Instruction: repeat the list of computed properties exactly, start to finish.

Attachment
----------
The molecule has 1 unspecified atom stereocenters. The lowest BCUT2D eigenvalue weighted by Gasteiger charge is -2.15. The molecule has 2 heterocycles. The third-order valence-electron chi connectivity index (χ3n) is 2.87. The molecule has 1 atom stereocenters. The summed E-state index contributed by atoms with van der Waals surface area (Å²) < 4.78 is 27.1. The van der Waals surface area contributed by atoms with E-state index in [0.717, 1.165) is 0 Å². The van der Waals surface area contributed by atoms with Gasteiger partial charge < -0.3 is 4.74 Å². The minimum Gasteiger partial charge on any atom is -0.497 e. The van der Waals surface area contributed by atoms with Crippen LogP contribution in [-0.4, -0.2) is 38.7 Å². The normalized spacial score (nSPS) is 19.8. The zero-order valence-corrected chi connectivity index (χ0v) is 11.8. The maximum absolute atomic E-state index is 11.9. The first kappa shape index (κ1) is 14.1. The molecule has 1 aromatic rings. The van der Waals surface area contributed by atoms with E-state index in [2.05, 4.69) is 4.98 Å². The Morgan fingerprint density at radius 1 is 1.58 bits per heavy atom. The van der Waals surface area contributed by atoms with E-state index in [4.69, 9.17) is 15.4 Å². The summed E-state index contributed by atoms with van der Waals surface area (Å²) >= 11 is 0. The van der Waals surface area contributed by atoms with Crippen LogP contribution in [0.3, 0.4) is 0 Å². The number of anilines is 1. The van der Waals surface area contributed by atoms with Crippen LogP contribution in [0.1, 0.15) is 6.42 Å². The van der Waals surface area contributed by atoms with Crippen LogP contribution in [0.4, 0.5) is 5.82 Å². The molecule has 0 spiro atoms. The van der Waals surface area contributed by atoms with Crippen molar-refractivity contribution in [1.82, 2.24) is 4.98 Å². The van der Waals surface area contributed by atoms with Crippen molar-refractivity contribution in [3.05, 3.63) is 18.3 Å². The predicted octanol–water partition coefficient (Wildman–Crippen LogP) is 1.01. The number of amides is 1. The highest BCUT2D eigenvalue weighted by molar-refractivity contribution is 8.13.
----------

The molecule has 1 unspecified atom stereocenters. The lowest BCUT2D eigenvalue weighted by Gasteiger charge is -2.15. The molecule has 2 heterocycles. The third-order valence-electron chi connectivity index (χ3n) is 2.87. The molecule has 1 atom stereocenters. The summed E-state index contributed by atoms with van der Waals surface area (Å²) < 4.78 is 27.1. The van der Waals surface area contributed by atoms with E-state index in [0.717, 1.165) is 0 Å². The van der Waals surface area contributed by atoms with Gasteiger partial charge < -0.3 is 4.74 Å². The minimum Gasteiger partial charge on any atom is -0.497 e. The van der Waals surface area contributed by atoms with Crippen LogP contribution in [-0.4, -0.2) is 38.7 Å². The normalized spacial score (nSPS) is 19.8. The zero-order valence-corrected chi connectivity index (χ0v) is 11.8. The maximum absolute atomic E-state index is 11.9. The first kappa shape index (κ1) is 14.1. The molecule has 1 aromatic rings. The van der Waals surface area contributed by atoms with E-state index in [2.05, 4.69) is 4.98 Å². The Morgan fingerprint density at radius 1 is 1.58 bits per heavy atom. The van der Waals surface area contributed by atoms with E-state index in [4.69, 9.17) is 15.4 Å². The summed E-state index contributed by atoms with van der Waals surface area (Å²) >= 11 is 0. The van der Waals surface area contributed by atoms with Crippen LogP contribution in [0.3, 0.4) is 0 Å². The number of anilines is 1. The van der Waals surface area contributed by atoms with Crippen LogP contribution in [0.1, 0.15) is 6.42 Å². The van der Waals surface area contributed by atoms with Crippen LogP contribution in [0.4, 0.5) is 5.82 Å². The molecule has 0 spiro atoms. The van der Waals surface area contributed by atoms with Crippen molar-refractivity contribution in [1.82, 2.24) is 4.98 Å². The van der Waals surface area contributed by atoms with Crippen molar-refractivity contribution in [3.05, 3.63) is 18.3 Å². The predicted octanol–water partition coefficient (Wildman–Crippen LogP) is 1.01. The number of amides is 1. The highest BCUT2D eigenvalue weighted by molar-refractivity contribution is 8.13.